Serotonin Deficiency: Symptoms and Treatment
Serotonin (also referred to as 5-hydroxytryptamine or 5-HT) is a chemical messenger that helps the nerve cells in the body communicate. While serotonin was discovered by scientists over 60 years ago, the study of its importance to healthy body function continues to evolve. A serotonin deficiency has been linked to a variety of physical and mental health issues, making it important that you recognize and treat the problem. Here are a few things to know about this neurotransmitter that may help shed light on potential health issues as well as ideas on how you can boost serotonin levels naturally.
Why is Serotonin Important to Overall Well-being?
Your body produces serotonin from the essential amino acid tryptophan. The body sends signals between nerve cells through this vital neurotransmitter. While serotonin is primarily found in the digestive system, it is also present in various areas of the central nervous system, such as the brain, as well in blood platelets.
Getting adequate amounts of nutrients like tryptophan, vitamin D, omega-3 fatty acids and certain B vitamins is necessary for your body to produce adequate levels of serotonin. Tryptophan is especially important when it comes to serotonin production. Without enough tryptophan in your diet, you may experience lower-than-desired levels of serotonin.
Serotonin is instrumental in a variety of bodily functions. This chemical modulates almost every behavioral function in the human body, including mood, aggression, memory, appetite, sexual function, anger and more. This means that serotonin plays a critical role in achieving adequate amounts of sleep, enjoying a positive mindset, experiencing good digestive support, having a rewarding sex life and much more. In fact, it is easier to find something that serotonin does not have a hand in than to try to list all of the functions that it touches.
What Causes Serotonin Deficiency?
There are a number of factors that may lead to a deficiency in serotonin. Because serotonin comes from tryptophan, a deficiency in this amino acid may cause serotonin levels to drop below an acceptable level. When a deficiency is present, it can be difficult to ascertain what is causing it precisely because serotonin has so many functions.
Scientists know that some of the most common causes of seroconin deficiency include changes in the brain related to age, not eating the right mix of healthy foods, chronic stress, poor exercise habits and inadequate amounts of natural light exposure. While it is possible to test serotonin levels, most physicians will try to evaluate possible conditions related to low levels of the neurotransmitter.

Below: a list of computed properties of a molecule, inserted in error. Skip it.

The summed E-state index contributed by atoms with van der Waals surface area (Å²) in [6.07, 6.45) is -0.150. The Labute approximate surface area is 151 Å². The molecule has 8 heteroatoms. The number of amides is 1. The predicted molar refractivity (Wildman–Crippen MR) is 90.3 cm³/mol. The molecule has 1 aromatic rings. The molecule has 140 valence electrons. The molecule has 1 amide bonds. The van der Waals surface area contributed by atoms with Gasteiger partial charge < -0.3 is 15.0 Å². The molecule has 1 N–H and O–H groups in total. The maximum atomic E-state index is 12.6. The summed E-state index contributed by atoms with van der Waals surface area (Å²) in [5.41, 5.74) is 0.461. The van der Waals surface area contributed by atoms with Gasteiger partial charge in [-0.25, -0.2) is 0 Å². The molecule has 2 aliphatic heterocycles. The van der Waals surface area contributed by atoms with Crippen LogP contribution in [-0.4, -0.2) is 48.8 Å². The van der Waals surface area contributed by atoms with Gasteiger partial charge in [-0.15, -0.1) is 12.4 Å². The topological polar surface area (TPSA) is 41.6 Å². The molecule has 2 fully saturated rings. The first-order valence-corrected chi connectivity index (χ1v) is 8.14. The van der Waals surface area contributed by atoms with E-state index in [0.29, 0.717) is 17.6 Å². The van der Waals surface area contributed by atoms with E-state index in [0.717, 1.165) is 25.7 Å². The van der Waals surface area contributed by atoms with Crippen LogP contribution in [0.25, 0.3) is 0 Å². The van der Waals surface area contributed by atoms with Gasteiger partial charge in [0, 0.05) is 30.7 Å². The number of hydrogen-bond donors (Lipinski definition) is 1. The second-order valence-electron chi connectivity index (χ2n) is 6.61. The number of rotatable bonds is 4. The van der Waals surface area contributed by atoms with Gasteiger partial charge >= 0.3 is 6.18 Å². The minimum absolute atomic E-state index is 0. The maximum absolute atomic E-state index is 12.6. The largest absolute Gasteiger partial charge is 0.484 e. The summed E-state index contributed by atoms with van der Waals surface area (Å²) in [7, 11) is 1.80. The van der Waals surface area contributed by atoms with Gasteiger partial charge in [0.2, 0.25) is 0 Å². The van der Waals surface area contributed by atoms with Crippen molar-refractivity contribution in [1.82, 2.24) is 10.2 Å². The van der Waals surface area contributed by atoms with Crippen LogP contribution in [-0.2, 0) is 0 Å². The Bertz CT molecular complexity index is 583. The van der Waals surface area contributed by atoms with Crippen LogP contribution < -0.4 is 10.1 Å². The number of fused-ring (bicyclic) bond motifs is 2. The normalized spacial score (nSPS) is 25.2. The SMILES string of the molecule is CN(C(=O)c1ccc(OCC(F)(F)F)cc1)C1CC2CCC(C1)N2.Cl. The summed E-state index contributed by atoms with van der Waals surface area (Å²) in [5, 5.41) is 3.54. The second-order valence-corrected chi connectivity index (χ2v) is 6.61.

What Are the Symptoms of Serotonin Deficiency?
Low levels of serotonin can manifest through both physical and mental health issues. Some of the most common physical symptoms that may indicate a deficiency in this crucial chemical include problems with movement or balance, sexual issues as such as premature ejaculation and difficulties with digestion and incontinence. Individuals with low serotonin may also experience problems with wound healing because of poor blood clotting ability as well as unexplained chronic pain.
Low serotonin levels may also present through mental health problems. Some of the most common indicators of this deficiency include unexplained depression or anxiety, issues with memory or concentration and schizophrenia. Because serotonin helps to regulate sleep patterns, you may have problems falling or staying asleep if you are low on this neurotransmitter. Other symptoms of a deficiency include hyperactivity and issues related to sexual function such as changes in desire and the ability to find pleasure in sexual activity.
How to Boost Serotonin Levels Naturally
The good news is that there are many things that you can do to boost your serotonin levels naturally. Here are just a few ideas to consider if you or your doctor suspect serotonin deficiency.
Seek Out Natural Light
In addition to treating various types of seasonal depression, exposing yourself to natural light can help to boost serotonin levels. If this is a challenge for you because of your climate or lifestyle, you may want to consider using a light therapy lamp.
Focus on Emotional Well-being
Because serotonin levels and mental health are linked, it is recommended that you make your emotional well-being a priority. You can do this by being diligent about reducing chronic levels of stress in your life. Some people also find success in boosting serotonin through the use of psychotherapy. Engaging in these types of cognitive or behavioral therapies can have a positive effect on serotonin levels so that you feel better emotionally.
As with many health conditions, a little exercise can go a long way in helping to combat a myriad of issues. Regular exercise has been shown to raise serotonin levels, giving you just one more reason to commit to a consistent routine.
Watch Your Diet
Focusing on good nutrition can play a pivotal role in encouraging the production of serotonin. In addition to general nutritional guidelines with whole foods as the base, be sure to include foods rich in tryptophan such as turkey, pineapple, tofu, nuts, and chickpeas.
Take a Natural Supplement
Taking a high-quality natural supplement like Tryptochron® can help support healthy serotonin levels in the brain. Tryptochron® provides L-tryptophan, 5-HTP and vitamins B3 (niacin) and B6 (pyridoxine) in a patented formulation to help relieve certain symptoms of serotonin deficiency.
If you feel as if you are not quite yourself lately, it may be a prudent idea to get your serotonin levels checked out. Getting to the root of any possible deficiency will help you to live a healthier and happier life.